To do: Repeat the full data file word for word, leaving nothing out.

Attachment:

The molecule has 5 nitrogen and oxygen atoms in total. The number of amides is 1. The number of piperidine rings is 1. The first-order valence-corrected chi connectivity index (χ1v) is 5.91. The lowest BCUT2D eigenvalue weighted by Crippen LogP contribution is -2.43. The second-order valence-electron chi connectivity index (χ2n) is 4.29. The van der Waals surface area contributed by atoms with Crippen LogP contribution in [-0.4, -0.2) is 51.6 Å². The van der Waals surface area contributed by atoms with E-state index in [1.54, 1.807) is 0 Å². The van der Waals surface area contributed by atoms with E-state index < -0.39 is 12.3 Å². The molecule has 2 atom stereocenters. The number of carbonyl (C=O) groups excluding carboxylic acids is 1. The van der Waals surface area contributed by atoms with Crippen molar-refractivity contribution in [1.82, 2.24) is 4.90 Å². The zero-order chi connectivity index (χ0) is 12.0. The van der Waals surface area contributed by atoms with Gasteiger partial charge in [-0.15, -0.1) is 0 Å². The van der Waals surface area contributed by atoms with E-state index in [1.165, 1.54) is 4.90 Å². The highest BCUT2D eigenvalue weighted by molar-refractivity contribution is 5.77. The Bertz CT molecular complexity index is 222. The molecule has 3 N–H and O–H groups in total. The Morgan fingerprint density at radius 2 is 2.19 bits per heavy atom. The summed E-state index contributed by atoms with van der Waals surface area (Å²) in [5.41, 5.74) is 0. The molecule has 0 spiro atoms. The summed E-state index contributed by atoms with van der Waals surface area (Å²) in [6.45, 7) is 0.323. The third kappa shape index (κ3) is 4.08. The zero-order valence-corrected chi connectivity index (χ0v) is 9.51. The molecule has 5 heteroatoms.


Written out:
The molecule has 5 nitrogen and oxygen atoms in total. The number of amides is 1. The number of piperidine rings is 1. The first-order valence-corrected chi connectivity index (χ1v) is 5.91. The lowest BCUT2D eigenvalue weighted by Crippen LogP contribution is -2.43. The second-order valence-electron chi connectivity index (χ2n) is 4.29. The van der Waals surface area contributed by atoms with Crippen LogP contribution in [-0.4, -0.2) is 51.6 Å². The van der Waals surface area contributed by atoms with E-state index in [1.54, 1.807) is 0 Å². The van der Waals surface area contributed by atoms with E-state index < -0.39 is 12.3 Å². The molecule has 2 atom stereocenters. The number of carbonyl (C=O) groups excluding carboxylic acids is 1. The van der Waals surface area contributed by atoms with Crippen molar-refractivity contribution in [1.82, 2.24) is 4.90 Å². The zero-order chi connectivity index (χ0) is 12.0. The van der Waals surface area contributed by atoms with Gasteiger partial charge in [-0.15, -0.1) is 0 Å². The van der Waals surface area contributed by atoms with E-state index in [1.165, 1.54) is 4.90 Å². The highest BCUT2D eigenvalue weighted by molar-refractivity contribution is 5.77. The Bertz CT molecular complexity index is 222. The molecule has 3 N–H and O–H groups in total. The Morgan fingerprint density at radius 2 is 2.19 bits per heavy atom. The summed E-state index contributed by atoms with van der Waals surface area (Å²) in [5.41, 5.74) is 0. The molecule has 0 spiro atoms. The summed E-state index contributed by atoms with van der Waals surface area (Å²) in [6.45, 7) is 0.323. The third kappa shape index (κ3) is 4.08. The zero-order valence-corrected chi connectivity index (χ0v) is 9.51. The molecule has 5 heteroatoms.